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Keith Srakocic, Associated Press
Cincinnati's Sean Kilpatrick (23) shoots around Pittsburgh's Lamar Patterson (21) in the second half of the NCAA college basketball game Sunday, Jan. 1, 2012 , in Pittsburgh.

CINCINNATI — The Bearcats reinvented themselves when two front-line starters got suspended for a brawl against Xavier. Their new look has opened some eyes.

Cincinnati has won all six games with power forward Yancy Gates and center Cheikh Mbodj suspended, including a 66-63 win at previously No. 22 Pittsburgh on Sunday night. The outcome knocked Pitt out of the Top 25 on Monday and left the Bearcats (11-3) getting votes in the poll again.

The two suspended players will be back on Wednesday for a home game against Notre Dame, starting the process of blending them into a new guard-driven offense that has worked very well without them.

"It makes everything a little bit easier," said sophomore guard Sean Kilpatrick, who was named the Big East's player of the week on Monday. "We know a lot of (defenses') attention will be brought to the middle, and that will make our shots open up a lot more and our drives open up a lot more."

The best things the Bearcats have going for them now is their spirit, speed and hustle.

They struggled to score and defend consistently during an opening stretch that included home-court losses to Presbyterian and Marshall. They lost by 23 points at Xavier on Dec. 10, a game called with 9.4 seconds left when a brawl broke out among players.

Both teams suspended four players. Xavier lost three starters and its top three scorers. Cincinnati lost its top two front-line players, forcing coach Mick Cronin to go with a four-guard offense that encouraged quick shots and full-court defensive pressure to make up for the lack of height.

The new approach worked better than anticipated.

The Bearcats got outrebounded against Oklahoma and Pittsburgh, but won the games with defensive pressure and outside shooting. Before the suspensions, Cincinnati averaged 5.4 3-pointers and 15.7 attempts from behind the arc per game. In the last six games, they've made 12.1 and shot 28.2 per game.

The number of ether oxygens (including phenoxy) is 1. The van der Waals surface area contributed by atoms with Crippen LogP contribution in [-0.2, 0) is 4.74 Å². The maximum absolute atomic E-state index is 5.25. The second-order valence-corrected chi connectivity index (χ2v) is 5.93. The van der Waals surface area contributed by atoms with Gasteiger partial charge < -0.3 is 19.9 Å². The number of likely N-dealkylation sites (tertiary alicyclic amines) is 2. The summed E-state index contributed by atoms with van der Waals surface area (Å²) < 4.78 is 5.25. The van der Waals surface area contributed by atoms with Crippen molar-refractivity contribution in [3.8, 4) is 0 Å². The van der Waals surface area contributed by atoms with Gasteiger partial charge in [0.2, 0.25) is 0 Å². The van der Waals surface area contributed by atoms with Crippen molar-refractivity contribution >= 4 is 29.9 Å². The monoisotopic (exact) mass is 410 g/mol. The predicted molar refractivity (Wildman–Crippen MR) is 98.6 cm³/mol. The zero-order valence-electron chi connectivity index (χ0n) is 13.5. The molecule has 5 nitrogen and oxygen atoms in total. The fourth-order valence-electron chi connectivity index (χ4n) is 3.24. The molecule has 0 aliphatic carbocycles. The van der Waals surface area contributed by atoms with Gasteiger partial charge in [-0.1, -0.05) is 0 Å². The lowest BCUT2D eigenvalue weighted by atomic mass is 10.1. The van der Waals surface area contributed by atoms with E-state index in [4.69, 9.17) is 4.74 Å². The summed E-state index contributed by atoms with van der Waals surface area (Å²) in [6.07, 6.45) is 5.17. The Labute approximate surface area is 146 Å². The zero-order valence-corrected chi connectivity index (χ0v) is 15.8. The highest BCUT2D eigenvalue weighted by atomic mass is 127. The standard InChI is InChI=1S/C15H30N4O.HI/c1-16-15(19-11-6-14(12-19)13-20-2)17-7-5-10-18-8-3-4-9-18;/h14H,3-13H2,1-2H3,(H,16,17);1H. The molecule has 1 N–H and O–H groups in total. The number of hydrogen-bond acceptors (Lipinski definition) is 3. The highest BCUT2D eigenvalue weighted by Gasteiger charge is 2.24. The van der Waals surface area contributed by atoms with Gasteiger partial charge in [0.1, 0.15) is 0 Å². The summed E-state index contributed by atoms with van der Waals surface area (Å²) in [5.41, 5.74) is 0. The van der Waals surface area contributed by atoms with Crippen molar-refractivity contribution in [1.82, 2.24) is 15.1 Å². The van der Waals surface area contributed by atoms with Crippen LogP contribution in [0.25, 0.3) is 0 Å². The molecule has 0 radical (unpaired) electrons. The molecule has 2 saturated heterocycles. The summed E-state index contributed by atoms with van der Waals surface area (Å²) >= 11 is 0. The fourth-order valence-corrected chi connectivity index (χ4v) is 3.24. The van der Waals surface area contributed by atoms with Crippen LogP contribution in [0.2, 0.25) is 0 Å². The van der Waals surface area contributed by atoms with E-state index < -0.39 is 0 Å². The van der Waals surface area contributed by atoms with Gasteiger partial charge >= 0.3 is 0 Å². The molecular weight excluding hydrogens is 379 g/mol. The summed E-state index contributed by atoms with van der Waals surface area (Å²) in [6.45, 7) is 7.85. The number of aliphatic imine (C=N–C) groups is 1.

Kilpatrick averaged 18 points and eight rebounds in the last two wins, expanding his game.

"If I don't do a lot of things on the court that I normally don't do, there's a slight chance it will be a long day for us," he said on Monday. "That's what I try to do even more — the deflections, rebounds. I don't worry about the point total or anything like that."

Cronin's challenge is to blend his returning front-line players into the wide-open offense. They've been practicing with the team during their suspensions, so Cronin thinks it won't be a big adjustment in the games.

"Not really, not if everybody does what they're being asked to do," Cronin said. "They guys that do what they're asked to do will be the guys who are out there on the court. That's how we've been doing it, and that's how we'll keep doing it."

Cronin declined to say whether Gates or Mbodj would start on Wednesday.

"I'm not going to sit here and give away what we're going to do," he said. "We're going to play to win. Everyone needs to do whatever job they're asked to do, and that's part of being our team."

Cronin expects them to be rusty in the first game back because they've missed so much time on the court.

"We've worked them as hard as we can, but it's not the same," he said. "So I would not expect any of the (suspended) guys to be sharp. I don't. Hopefully they can give us some depth."

The Bearcats banded together during the six games without their two starters, playing by far their best all-around. Cronin is trying to keep the momentum going as they get back to full strength.

"As long as our guys continue to focus on playing for the name on the front of the jersey and playing for each other and trying to do everything they can to get a win, it's fun to coach, period," he said. "Right now, I don't have anybody playing individual basketball at all."